Young woman leaving the care system in the UK face particular challenges related to both, their background in care as well as their gender. Providing them with access to long-term support and guidance means giving them a real chance to thrive and fulfil their full potential.
Between June and August 2017, the Drive Forward Foundation travelled across London to capture the unique story of each young person in their respective portrait. The end result is the startling and reflective mobile exhibition, This is Me. Each featured young care leaver has picked a spot which holds great importance to them and then posed in whatever way they feel encapsulates that imperative place. Underneath each picture, there is an explanation of why that young person feels that their chosen location is meaningful to them and how it relates to or shapes their sense of identity.
The Drive Forward Foundation, the producers and curators of the exhibition, support young people who have been in social care into sustainable employment. Their main focus is to address the unique needs of care-experienced young people aged 16-26 and provide bespoke support to help them achieve their full potential. There are currently 83,000 children in care with approximately 10,000 young people leaving the care system every year. A care leaver is defined, in legal terms, as a person aged 16 to 25 who has been care experienced before the age of 18.
Four of the stories that feature in the exhibition explore the experiences of young care-experienced women. Their portraits identify key locations in their life, whether that be Notting Hill or the houses of parliament, while alluding to their personal triumphs and struggles both growing up in care and leaving the system.
Sexual abuse, exploitation and the high risk of pregnancy are realities many young women face when leaving care. 25% of young women in and leaving care have a child by the age of 16. This, combined with the fact that they often are left with poorer levels of mental health compared to their peers, only adds to the psychological complexities involved with carrying and raising a child.
Almost two-thirds (61%) of girls in custody aged 15-18 say they have spent time in care, while one in three women in prison have spent time in care.
Particular studies explore the complex ways in which care can affect a young woman’s identity and development into womanhood. It has been argued by psychologists that the formation of one’s identity does not end after puberty but continues to develop and change well into their twenties. Studies like this one emphasise the effects of care leavers’ experiences on their mental health and highlight the need for sustained support for young women both in and out of care.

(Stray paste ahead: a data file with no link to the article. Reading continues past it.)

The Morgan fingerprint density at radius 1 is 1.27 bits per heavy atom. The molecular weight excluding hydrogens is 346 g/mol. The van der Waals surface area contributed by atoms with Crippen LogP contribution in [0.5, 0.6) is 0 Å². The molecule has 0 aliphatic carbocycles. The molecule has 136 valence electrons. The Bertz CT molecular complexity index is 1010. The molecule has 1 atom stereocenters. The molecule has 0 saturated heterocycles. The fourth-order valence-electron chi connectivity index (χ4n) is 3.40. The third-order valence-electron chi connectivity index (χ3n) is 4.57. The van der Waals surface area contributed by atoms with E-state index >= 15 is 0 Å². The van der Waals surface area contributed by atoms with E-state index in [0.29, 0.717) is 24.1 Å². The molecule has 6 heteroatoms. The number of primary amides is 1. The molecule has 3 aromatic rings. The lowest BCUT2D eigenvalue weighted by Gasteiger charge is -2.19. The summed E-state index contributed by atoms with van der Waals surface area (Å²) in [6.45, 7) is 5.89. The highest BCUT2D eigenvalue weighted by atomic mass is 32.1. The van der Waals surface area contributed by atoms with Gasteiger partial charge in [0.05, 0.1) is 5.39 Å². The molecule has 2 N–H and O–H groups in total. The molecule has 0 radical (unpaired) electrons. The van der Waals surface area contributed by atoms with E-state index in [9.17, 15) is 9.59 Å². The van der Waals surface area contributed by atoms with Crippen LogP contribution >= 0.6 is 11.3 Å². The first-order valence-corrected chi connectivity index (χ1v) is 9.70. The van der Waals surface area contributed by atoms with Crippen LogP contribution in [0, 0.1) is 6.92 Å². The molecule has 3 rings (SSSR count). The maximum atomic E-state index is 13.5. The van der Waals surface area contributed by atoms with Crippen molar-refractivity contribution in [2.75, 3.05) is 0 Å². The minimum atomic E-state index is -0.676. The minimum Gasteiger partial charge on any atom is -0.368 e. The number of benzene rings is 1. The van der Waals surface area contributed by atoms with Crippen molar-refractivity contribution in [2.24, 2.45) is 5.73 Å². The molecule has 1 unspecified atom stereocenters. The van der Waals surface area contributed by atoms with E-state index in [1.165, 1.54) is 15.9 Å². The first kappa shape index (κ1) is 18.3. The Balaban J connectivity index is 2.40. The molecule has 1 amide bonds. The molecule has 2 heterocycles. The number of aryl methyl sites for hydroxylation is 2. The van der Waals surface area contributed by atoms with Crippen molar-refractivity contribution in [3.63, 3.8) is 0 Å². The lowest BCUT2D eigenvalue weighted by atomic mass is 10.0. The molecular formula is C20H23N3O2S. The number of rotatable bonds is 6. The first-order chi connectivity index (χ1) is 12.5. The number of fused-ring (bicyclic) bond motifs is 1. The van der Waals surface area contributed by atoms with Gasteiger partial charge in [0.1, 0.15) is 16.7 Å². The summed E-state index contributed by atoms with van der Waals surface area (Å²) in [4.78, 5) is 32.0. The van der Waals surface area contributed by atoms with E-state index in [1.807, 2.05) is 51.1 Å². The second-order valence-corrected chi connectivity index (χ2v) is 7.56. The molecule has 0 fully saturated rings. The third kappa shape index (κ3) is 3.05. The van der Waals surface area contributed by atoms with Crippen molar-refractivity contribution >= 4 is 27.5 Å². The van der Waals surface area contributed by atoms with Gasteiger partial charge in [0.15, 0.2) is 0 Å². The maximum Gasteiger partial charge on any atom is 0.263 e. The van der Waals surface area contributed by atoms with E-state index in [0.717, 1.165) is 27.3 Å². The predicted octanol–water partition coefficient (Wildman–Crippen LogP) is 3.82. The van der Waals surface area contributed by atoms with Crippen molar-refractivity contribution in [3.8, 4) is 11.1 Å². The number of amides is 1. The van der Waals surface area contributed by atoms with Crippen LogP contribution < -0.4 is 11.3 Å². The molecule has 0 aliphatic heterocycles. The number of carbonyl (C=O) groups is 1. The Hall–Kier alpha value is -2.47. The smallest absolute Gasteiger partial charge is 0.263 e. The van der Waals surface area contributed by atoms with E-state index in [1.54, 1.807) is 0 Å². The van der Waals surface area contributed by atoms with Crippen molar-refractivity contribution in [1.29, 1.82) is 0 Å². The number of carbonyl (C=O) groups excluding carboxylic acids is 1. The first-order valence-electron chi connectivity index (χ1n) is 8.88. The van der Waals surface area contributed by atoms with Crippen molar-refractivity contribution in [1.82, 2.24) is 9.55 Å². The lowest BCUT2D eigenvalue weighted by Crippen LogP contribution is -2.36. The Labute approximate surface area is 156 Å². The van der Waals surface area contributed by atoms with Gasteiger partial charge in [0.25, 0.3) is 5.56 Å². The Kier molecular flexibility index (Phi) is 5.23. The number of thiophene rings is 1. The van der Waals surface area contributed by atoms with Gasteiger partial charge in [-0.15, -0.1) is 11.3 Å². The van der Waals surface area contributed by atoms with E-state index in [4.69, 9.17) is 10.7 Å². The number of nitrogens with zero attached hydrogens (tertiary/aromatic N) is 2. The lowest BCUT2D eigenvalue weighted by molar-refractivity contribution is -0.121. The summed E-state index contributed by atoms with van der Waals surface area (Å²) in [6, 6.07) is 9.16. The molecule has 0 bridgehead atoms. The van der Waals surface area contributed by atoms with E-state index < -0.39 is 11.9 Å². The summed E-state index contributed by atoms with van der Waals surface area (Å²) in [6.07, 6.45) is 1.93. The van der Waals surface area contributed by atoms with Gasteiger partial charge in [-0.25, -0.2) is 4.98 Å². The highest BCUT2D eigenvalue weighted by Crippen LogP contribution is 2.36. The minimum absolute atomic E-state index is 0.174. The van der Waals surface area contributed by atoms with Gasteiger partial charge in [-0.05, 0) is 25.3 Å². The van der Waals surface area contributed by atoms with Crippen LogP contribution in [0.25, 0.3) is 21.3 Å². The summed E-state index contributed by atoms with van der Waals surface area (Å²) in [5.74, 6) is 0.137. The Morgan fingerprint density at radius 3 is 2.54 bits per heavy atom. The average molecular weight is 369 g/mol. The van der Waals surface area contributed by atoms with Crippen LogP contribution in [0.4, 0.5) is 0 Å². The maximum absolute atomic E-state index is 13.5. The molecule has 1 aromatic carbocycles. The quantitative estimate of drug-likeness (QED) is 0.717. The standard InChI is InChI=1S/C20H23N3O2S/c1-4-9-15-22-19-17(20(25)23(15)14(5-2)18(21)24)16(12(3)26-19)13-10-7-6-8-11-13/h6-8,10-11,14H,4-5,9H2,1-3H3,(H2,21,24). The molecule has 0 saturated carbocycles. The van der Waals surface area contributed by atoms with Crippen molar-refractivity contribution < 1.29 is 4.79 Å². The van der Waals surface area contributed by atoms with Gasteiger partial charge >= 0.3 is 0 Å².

Yet, when looking around at the exhibition, and reading the stories of the young people featured, there is a clear emphasis on strength against narratives of struggle and disadvantage.
Many women exiting the care system, despite the barriers they face, receive exemplary grades and obtain employment in highly competitive fields such as business, law, social care, politics and finance. For example, Shevonne, who features in the exhibition, is currently working for the government in the field of legislation. This is whilst she is additionally continuing her studies to become a fully qualified solicitor and playing a pivotal role in Drive Forward’s Policy Forum.
But, women like Shevonne should not be the exception.
Statistically, the barriers facing these young women can have serious impacts on their lives, with the complexities of being a woman intersecting with the experience of the care system. Emotional barriers such as building confidence in order to navigate male-dominated workforces and the pressures of conforming to gender roles which don’t necessarily reflect their identity often tend to go unspoken, underexplored and unsupported by governmental and other relevant authorities.
Deterioration of services and cuts to both local and central government have led to many services and provisions available to young care leavers to be inadequate. For example, there have been huge cuts to both youth service centres, the social services and drastic changes in social expenditure for London councils. This is regardless of the fact that care leaver provision has been elongated to cover those up to the age of 25. With this only leading to an increased sense of loss amongst young female care leavers, when what they should be receiving is our help, facilities and time.
Women in the exhibition, such as Lili pictured outside Portobello Road, show us that young care leavers have limitless potential to succeed. Their struggles, along with their successes, demonstrate that our government and society are not doing enough to ensure that their goals and dreams are reached.
If you wish to know more about the charity Drive Forward than please visit their website and like them on Facebook or Twitter.
This Is Me currently displayed in City Hall (Greater London authority) until 31st October.
Nicholl Hardwick is an Employment Consultant at Drive Forward Foundation, providing guidance and support to care-experienced young people. Get in touch at email@example.com